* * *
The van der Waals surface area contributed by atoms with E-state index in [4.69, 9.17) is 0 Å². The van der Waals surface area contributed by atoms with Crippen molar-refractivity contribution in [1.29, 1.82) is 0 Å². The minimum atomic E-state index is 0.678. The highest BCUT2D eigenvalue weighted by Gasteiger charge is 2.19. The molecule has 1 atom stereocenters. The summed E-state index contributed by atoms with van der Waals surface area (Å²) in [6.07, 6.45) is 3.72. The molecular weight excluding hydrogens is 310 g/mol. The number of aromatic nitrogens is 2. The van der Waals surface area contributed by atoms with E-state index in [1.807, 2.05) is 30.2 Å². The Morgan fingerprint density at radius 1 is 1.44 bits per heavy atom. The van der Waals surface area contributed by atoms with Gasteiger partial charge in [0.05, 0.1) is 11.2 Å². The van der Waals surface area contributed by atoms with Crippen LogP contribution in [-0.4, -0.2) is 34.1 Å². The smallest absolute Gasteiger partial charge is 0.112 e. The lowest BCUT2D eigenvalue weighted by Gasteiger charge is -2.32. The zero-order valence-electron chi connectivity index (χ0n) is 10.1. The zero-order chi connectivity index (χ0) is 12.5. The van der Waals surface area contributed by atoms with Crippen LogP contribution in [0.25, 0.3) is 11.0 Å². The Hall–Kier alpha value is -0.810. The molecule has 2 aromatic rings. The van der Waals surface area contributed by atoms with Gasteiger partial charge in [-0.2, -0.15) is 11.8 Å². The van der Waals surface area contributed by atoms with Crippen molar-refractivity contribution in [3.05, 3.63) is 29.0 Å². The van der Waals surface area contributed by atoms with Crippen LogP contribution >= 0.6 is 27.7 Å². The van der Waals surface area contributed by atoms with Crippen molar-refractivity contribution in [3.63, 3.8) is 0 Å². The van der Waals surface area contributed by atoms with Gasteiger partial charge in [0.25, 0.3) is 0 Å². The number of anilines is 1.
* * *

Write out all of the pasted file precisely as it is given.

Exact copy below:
The van der Waals surface area contributed by atoms with E-state index in [4.69, 9.17) is 0 Å². The van der Waals surface area contributed by atoms with Crippen molar-refractivity contribution in [1.29, 1.82) is 0 Å². The minimum atomic E-state index is 0.678. The highest BCUT2D eigenvalue weighted by Gasteiger charge is 2.19. The molecule has 1 atom stereocenters. The summed E-state index contributed by atoms with van der Waals surface area (Å²) in [6.07, 6.45) is 3.72. The molecular weight excluding hydrogens is 310 g/mol. The number of aromatic nitrogens is 2. The van der Waals surface area contributed by atoms with E-state index in [1.807, 2.05) is 30.2 Å². The Morgan fingerprint density at radius 1 is 1.44 bits per heavy atom. The van der Waals surface area contributed by atoms with Gasteiger partial charge in [0.05, 0.1) is 11.2 Å². The van der Waals surface area contributed by atoms with Crippen LogP contribution in [-0.4, -0.2) is 34.1 Å². The smallest absolute Gasteiger partial charge is 0.112 e. The lowest BCUT2D eigenvalue weighted by Gasteiger charge is -2.32. The zero-order valence-electron chi connectivity index (χ0n) is 10.1. The zero-order chi connectivity index (χ0) is 12.5. The van der Waals surface area contributed by atoms with Crippen LogP contribution in [0.25, 0.3) is 11.0 Å². The Hall–Kier alpha value is -0.810. The molecule has 2 aromatic rings. The van der Waals surface area contributed by atoms with Gasteiger partial charge in [-0.2, -0.15) is 11.8 Å². The van der Waals surface area contributed by atoms with Crippen molar-refractivity contribution in [3.05, 3.63) is 29.0 Å². The van der Waals surface area contributed by atoms with Crippen LogP contribution >= 0.6 is 27.7 Å². The van der Waals surface area contributed by atoms with Crippen molar-refractivity contribution in [3.63, 3.8) is 0 Å². The van der Waals surface area contributed by atoms with Gasteiger partial charge in [0.25, 0.3) is 0 Å². The number of anilines is 1.